Celebrated cellist builds a 'Silk Road'

Master cellist Yo-Yo Ma jokes that he is working on a hobby that is basic and slow-paced to counteract his hectic schedule.

"[My publicist] suggested knitting," Mr. Ma said with a laugh during a recent interview in his hometown of Cambridge, Mass. "We'll start with crochet. We won't go into ancient patterns; just keep it very simple."

But for now, Ma keeps his fingers busy on the strings of his famed $3-million Montagnana cello, made 267 years ago in Venice.

He travels the globe regularly for concert performances and he recently released a new album, "Solo" (Sony Classical). He has also created an educational and cultural initiative called the Silk Road Project.

"The idea came from 20 years of looking and traveling," Ma says. "One of the great things about traveling is that you're constantly learning."

He became inspired by the historic trade route that connected Asia and Europe in the 7th and 8th centuries. Musical styles and instruments were among the things that traveled the Silk Road. String, wind, and percussion instruments moved east and west, influencing other cultures.

The Silk Road is "a metaphor for what is possible today," Ma says. "If we take the most talented people [around the world] in artistic disciplines and ... work really seriously together and give it time, how can we make traditional things and innovative things work together?"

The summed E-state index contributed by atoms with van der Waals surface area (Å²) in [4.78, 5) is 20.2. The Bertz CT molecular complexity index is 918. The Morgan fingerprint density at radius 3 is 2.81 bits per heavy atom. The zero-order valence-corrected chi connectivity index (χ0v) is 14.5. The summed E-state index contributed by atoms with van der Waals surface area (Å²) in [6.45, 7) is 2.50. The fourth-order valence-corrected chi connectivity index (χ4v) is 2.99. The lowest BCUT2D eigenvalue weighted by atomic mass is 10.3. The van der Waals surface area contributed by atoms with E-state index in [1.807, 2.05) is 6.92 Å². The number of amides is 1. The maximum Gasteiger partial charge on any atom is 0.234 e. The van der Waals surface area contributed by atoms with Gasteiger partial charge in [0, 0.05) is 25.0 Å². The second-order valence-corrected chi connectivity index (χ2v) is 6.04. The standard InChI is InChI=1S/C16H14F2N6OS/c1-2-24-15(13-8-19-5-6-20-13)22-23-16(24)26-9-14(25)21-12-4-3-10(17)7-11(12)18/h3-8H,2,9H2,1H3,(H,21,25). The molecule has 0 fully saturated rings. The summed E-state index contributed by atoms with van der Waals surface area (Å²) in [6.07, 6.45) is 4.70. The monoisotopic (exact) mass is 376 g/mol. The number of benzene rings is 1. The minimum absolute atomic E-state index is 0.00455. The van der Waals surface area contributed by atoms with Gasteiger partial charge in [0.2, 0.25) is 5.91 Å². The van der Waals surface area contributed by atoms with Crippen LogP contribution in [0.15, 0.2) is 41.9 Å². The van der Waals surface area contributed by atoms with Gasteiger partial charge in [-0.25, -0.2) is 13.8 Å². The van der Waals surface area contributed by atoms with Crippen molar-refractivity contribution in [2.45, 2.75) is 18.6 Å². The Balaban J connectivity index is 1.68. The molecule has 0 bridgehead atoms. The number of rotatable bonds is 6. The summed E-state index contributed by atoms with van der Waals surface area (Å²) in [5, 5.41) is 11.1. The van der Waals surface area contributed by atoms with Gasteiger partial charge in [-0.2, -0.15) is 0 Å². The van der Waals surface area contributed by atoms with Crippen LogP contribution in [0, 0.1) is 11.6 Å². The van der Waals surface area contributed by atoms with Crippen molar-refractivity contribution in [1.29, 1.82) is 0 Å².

In the fall of 2002, Ma will see some results of his efforts: Top musicians will perform at the Smithsonian Folklife Festival on the Washington Mall.

Ma's musical journey continues with his "Solo" album. On it, he plays five original works for solo cello, each rooted in different cultures, such as Mark O'Connor's "Appalachia Waltz" and Zoltn Kodly's Hungarian folk-themed sonata.

"Music that we categorize as 'classical' is actually kind of a global music without putting it into another category of 'world music,' " he says.

Ma is the father of two teenagers and says each is passionate about music. His daughter, Emily, plays violin and piano, and his son, Nicholas, plays piano. "When they're home, you hear them singing all the time. It's great. It's a nice part of their lives, and you know that something's percolating inside [them]."

That's a change from the days when his daughter used to fall asleep every time he played a concert.

"She used to say, 'Daddy, it's not that I don't like to hear you play, but it's dark in the hall and I get so sleepy and so comfy.' But she's beyond that now. I think she does stay awake."

As a parent, Ma is attracted to projects for children. Last year, he appeared on the animated children's TV show "Arthur." He also admires the show "Mister Rogers' Neighborhood." "He is really the advocate for kids. [Mr. Rogers] takes you into his world.... He's safe, believable, and that's what I try to be."

Ma says he believes strongly in arts education because it helps foster discipline and imagination, and it improves communication.

"It allows you to express what your inner vision of something is," he says.

Although some would argue that classical music is dead, Ma is an optimist.

"I expect a great period to be coming.... I'm a natural contrarian who says, 'Don't you see what's coming ahead behind the hill?' "

(c) Copyright 2000. The Christian Science Publishing Society

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